This long-standing tradition goes back centuries and can prove to be an invigorating (if freezing!) start to the Christmas Day festivities.

5. Midnight mass − with carols included!

A church full of people celebrating midnight mass, one of our ten Irish Christmas traditions.
Credit: Flickr / Patrick Sweeney

Although there are people of all faiths and none living in Ireland today, the largest denomination remains the Catholic Church, and for many, going to midnight mass will be a Christmas Eve staple.

Many will have memories of bundling up in hats and coats and venturing into the crisp night air on their way to midnight mass with their family.

Although your grandmother will most likely remember when midnight mass actually did begin at midnight on Christmas Eve, most modern parishes hold the service at the more sociable hours of early evening. Still, the title has stuck.

4. Christmas markets − mulled wine is a must

A group of people visit the continental market in Belfast.
Credit: Tourism Northern Ireland

Christmas markets have long been a popular activity during the festive period. But in recent years, their popularity in Ireland has exploded.

Dublin has multiple markets to choose from and attracts thousands of visitors every December. Belfast’s annual Christmas Market is set against the festive backdrop of the iconic City Hall, which is alight with twinkling lights.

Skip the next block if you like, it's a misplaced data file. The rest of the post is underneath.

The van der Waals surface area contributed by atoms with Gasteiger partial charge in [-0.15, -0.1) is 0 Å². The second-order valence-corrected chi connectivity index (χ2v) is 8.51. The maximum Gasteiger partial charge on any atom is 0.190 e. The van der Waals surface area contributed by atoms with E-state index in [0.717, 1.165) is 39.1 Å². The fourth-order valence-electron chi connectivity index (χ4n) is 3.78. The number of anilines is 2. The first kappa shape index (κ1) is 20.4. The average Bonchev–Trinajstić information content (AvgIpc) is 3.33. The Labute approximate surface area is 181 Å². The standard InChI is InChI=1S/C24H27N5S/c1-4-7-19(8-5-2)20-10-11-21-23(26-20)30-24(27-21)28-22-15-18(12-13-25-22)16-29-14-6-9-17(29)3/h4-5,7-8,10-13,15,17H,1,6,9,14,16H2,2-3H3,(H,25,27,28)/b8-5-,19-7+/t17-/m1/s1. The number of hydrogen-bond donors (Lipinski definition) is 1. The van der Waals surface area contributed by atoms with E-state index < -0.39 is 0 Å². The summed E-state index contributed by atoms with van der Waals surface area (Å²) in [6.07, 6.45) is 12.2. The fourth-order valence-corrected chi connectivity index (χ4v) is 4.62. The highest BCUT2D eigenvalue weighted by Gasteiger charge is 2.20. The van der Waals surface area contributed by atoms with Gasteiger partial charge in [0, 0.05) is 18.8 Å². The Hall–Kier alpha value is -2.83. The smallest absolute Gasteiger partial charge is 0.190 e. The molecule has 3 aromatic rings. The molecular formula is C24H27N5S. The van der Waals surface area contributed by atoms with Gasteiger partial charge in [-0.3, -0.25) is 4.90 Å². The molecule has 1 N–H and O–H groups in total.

Visitors flock to sample some tasty treats, soak up the atmosphere, and pick up unique Christmas gifts for loved ones.

3. Newgrange at the Winter Solstice – an ancient Irish tradition

Light coming through Newgrange. Visiting this neolithic site is one of our ten Irish Christmas traditions.
Credit: Ireland’s Content Pool / Tourism Ireland

Many Irish people hope to get the chance to visit the ancient neolithic site of Newgrange around 21 December in order to experience a unique spectacle.

The ancient burial chamber, which is older than both Stonehenge and the Egyptian pyramids, is aligned perfectly so that it will be lit up only once a year: the winter solstice.

Although not much is known about this mysterious site, it is believed that the structure was of great spiritual importance for early Irish people.

You can apply for the annual ‘lottery’ via the Newgrange website to be in for a chance to experience the spectacle yourself.

2. The Guinness Christmas advert – how you know the festive season has truly begun

For many in Ireland, the festive season doesn’t truly start until they hear the words ‘Merry Christmas’ whispered at the end of this iconic advert.

This nostalgic advert is full of festive anticipation and has been making the rounds on Irish television for years. One quick look at the comments on YouTube makes it clear just how much it still means to people.

1. Wren Day – an unusual Irish Christmas tradition

People dressed in colourful clothing celebrating Wren Day on 26 December, one of our ten Irish Christmas traditions.
Credit: Ireland’s Content Pool / Fáilte Ireland

In what may be one of the wackier Irish Christmas traditions, Wren Day (Lá an Dreoilín) is an Irish festivity that takes place on 26 December. 

This tradition consists of acting out the ‘hunting’ of a wren while crowds of people (known as ‘mummers’) parade around town in colourful costumes.

It’s as wacky as it sounds but also a fun and festive way to mark the waning of the festive season.  

Wherever you are in the world, we hope that you are able to take a bit of Ireland with you by incorporating these Irish Christmas traditions into your own winter season. Merry Christmas!